The best strategy to combat crime is prevention and this means taking care of the needs of the young generation and steering them in the right direction.
In Australia, as in any other country, criminal offences end up costing the economy millions of dollars and prison sentences are not enough of a deterrent.
A far smarter approach is investing in the young generation before they commit an offence, and one of the most successful investments in sports. Here’s how it works.
Why do young people get involved with the crime?
People are not natural born killers, to quote a famous movie. They are drawn into criminal activities because they don’t find anything better to do with their time.
According to a British survey, 70% of teenagers say antisocial behaviour is a product of pure boredom. Obviously, not all teenagers find themselves in this situation. This applies mostly to those in troubled neighborhoods, low-income areas where crime is rife.
In most cases, these teens also lack strong role models and parental supervision. With nothing to motivate them to focus on their studies and a future career, teens are liable to get involved in criminal activities and street gangs.
As they grow up, these youngsters will find themselves burdened with a criminal record and unable to find a job, since most Australian businesses these days ask for routine Australian national police character checks as part of their screening strategy.
Sports programs are an alternative to antisocial behaviour
The idea of implementing sports programs is based on numerous surveys showing that crime rates tend to drop, sometimes significantly, in areas where teenagers have an alternative to spending their free time, other than petty crimes usually associated with street gangs.
In the UK, many local councils have implemented sports programs directed at young people, mostly between the ages of 8 to 17. The so-called Street Sports programs offered children the chance to engage in football, rugby, or skateboarding competitions. The results were most encouraging.
For instance, in 2010, in the city of Aylesbury in England, the local council put in place a 10-week sports program over the summer holidays, with kids of all ages being engaged in rugby. The number of criminal offences and reports of antisocial behaviour fell 10-35% as compared to the previous year.
This is just a small-scale experiment, but all sports initiatives had similar results in various parts of the UK.
The benefits of sports activities in preventing crime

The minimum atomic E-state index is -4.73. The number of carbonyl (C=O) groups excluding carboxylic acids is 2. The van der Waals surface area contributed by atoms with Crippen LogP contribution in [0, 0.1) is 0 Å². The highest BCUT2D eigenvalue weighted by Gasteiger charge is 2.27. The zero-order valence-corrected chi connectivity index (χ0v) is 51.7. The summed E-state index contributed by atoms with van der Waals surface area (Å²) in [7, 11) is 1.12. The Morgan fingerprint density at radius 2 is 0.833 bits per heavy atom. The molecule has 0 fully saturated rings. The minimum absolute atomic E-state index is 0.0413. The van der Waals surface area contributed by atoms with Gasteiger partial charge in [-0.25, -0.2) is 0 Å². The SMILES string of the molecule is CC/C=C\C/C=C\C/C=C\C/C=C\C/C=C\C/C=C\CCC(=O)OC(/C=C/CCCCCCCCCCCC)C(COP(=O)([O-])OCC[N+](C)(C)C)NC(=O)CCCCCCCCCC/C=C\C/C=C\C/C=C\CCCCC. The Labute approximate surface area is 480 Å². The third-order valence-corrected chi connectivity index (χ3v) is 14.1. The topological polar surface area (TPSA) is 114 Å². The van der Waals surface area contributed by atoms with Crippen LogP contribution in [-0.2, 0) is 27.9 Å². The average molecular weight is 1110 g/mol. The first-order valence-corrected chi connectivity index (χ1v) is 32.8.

Photo Credit: Unsplash
First of all, there’s the boredom factor. Teenagers who find something interesting to do are less at risk of committing antisocial acts.
On the other hand, engaging in sports and working hard to show their skills boosts their self-confidence. They’re less likely to try to establish themselves as the local thug-in-chief once they can prove they’re good at something else.
At the same time, team sports strengthen ties to a small community, other than a street gang, and give youngsters a sense of belonging, which is essential for teenagers in search of an identity.
Being involved in a regular sport activity also gives youngsters a much-needed sense of discipline. For instance, they discover the need to sleep enough to be in a good form, they have a timetable to respect, there’s a structure to their lives.
All sports programs cost money, and sometimes local authorities are unwilling to invest funds just to keep a bunch of kids playing football. That’s short-term thinking. Long term, however, many of the kids involved in such programs will stay away from crime, they’ll finish their education.
Most of all, they will have a chance at getting a good job without having to worry about the criminal record they got when they were 17 and had nothing better to do than steal some beers from the store.
Evidence has shown that Sporting activities and activities which are physical in their nature can give persons some sort of a sense of belonging, also loyalty, and thereby also support, which may end up resulting in reducing things that suicide, truancy, and illicit drug use which are then no longer viewed as an option by the individual that took up physical sports.
It has also been found that the various experiences young people get from involvement in physical activity and sports can include physical activities, things related to fitness, and skill development which is physical in nature.
Research has proven that furthermore specifically, physical activities and sports offer people important opportunities for being able to build their life skills for at-risk youth that then allow the youth to better cope with their daily life challenges and issues, and move away from involvement in things like violence, drug abuse or criminal activity.
About The Author:
Jessica Lee is a fitness specialist based in Victoria, Australia. She runs a gym in Victoria and enjoys blogging about sports and fitness trends in Australia’s fitness industry.